The Future of Advanced Air Mobility

On The Radar

Study Says Electric Aircraft May Need Subsidies to Be Cost Competitive

Especially in the wake of Covid’s body blow to the air transport industry, it’s an unforgiving world out there among airlines. The prospect of electric aircraft existed before the pandemic, but will commercial operators now see this as a viable part of their medium-term recovery and long-term future?

A new joint study by transportation consultants Roland Berger and the Royal Netherlands Aerospace Centre (NLR) addresses this point head-on by questioning whether electric aircraft can ever compete on cost with existing airliners. Yes and no is their answer.

NLR evaluated a hypothetical 19-seat sub-regional all-electric aircraft that had been produced by modifying a 1980s-vintage BAE Jetstream 32 twin turboprop. They gave it the snappy name NLR-RB-19E and determined that it would be able to operate on routes of up to around 700 km (438 miles). This was based on what the authors, Nikhil Sachdeva, senior project manager with Roland Berger, and Wim Lammen, a research engineer with NLR, admit is the optimistic assumption that batteries with an energy density of 1,000 Wh/kg would be available. Even then, it is acknowledged that a turbine engine would be needed as a backup.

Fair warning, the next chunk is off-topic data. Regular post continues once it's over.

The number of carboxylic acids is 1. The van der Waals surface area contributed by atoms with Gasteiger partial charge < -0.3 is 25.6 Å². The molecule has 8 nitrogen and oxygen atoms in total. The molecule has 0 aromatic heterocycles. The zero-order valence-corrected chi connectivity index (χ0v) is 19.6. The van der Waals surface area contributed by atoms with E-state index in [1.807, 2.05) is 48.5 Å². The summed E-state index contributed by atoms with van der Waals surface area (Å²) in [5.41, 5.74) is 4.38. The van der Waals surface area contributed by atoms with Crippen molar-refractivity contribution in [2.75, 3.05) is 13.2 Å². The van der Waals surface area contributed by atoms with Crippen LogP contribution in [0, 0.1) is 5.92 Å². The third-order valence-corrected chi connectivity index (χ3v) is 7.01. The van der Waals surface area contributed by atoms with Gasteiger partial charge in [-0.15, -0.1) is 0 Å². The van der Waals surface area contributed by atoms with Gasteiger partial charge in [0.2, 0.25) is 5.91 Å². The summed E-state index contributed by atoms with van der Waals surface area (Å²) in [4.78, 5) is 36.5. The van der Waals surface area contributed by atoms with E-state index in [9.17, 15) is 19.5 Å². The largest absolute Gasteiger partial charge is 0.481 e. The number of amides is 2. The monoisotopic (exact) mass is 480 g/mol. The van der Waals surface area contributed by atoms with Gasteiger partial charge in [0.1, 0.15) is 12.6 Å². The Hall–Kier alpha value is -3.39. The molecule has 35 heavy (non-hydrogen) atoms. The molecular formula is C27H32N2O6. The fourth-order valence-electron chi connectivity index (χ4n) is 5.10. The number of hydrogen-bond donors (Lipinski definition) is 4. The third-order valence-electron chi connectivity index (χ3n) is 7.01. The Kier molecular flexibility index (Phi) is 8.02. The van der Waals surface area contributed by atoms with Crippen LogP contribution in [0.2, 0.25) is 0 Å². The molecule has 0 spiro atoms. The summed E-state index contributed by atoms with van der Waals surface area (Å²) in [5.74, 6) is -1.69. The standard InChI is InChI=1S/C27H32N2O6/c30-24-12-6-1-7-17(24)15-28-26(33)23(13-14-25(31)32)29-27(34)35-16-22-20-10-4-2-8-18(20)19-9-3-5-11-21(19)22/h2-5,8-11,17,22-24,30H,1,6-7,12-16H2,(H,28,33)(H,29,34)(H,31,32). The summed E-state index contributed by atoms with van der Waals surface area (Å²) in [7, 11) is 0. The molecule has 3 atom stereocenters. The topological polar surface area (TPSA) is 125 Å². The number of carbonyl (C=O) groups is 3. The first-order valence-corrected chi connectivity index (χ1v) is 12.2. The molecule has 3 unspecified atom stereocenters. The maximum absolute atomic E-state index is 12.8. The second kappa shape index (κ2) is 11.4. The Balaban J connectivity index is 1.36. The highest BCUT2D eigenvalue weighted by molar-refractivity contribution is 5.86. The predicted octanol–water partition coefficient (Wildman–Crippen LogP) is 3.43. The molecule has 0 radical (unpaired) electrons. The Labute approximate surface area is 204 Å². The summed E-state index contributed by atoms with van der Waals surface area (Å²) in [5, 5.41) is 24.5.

At face value, the report concludes that this aircraft would be 10 percent less expensive than a conventional sub-regional one due to its lower energy and maintenance costs. However, the authors say this does not take account of real-world factors such as airport charges and the need for more sectors to be flown to carry the same number of fare-paying passengers as larger regional airliners. Once these are factored in, the imaginary electric aircraft would be 35 percent more expensive than Embraer’s larger ERJ-145 jet, 45 percent more expensive than the ATR42 twin-turboprop, and 65 percent more expensive than the much larger A319neo.

One way to square this circle, say the authors, is for governments to subsidize airport charges to encourage the use of more environmentally friendly electric aircraft. They also acknowledge that these could use smaller, less expensive airports that would offer more direct door-to-door connections for travelers.

But the report seems to conclude that these may not be realistic assumptions. Roland Berger and NLR have now agreed to continue this line of inquiry. They want to assess whether larger, hybrid-electric aircraft could give jet-A-chugging existing models more of a run for their money. Plenty of pioneers now working on this technology are betting that this is the case.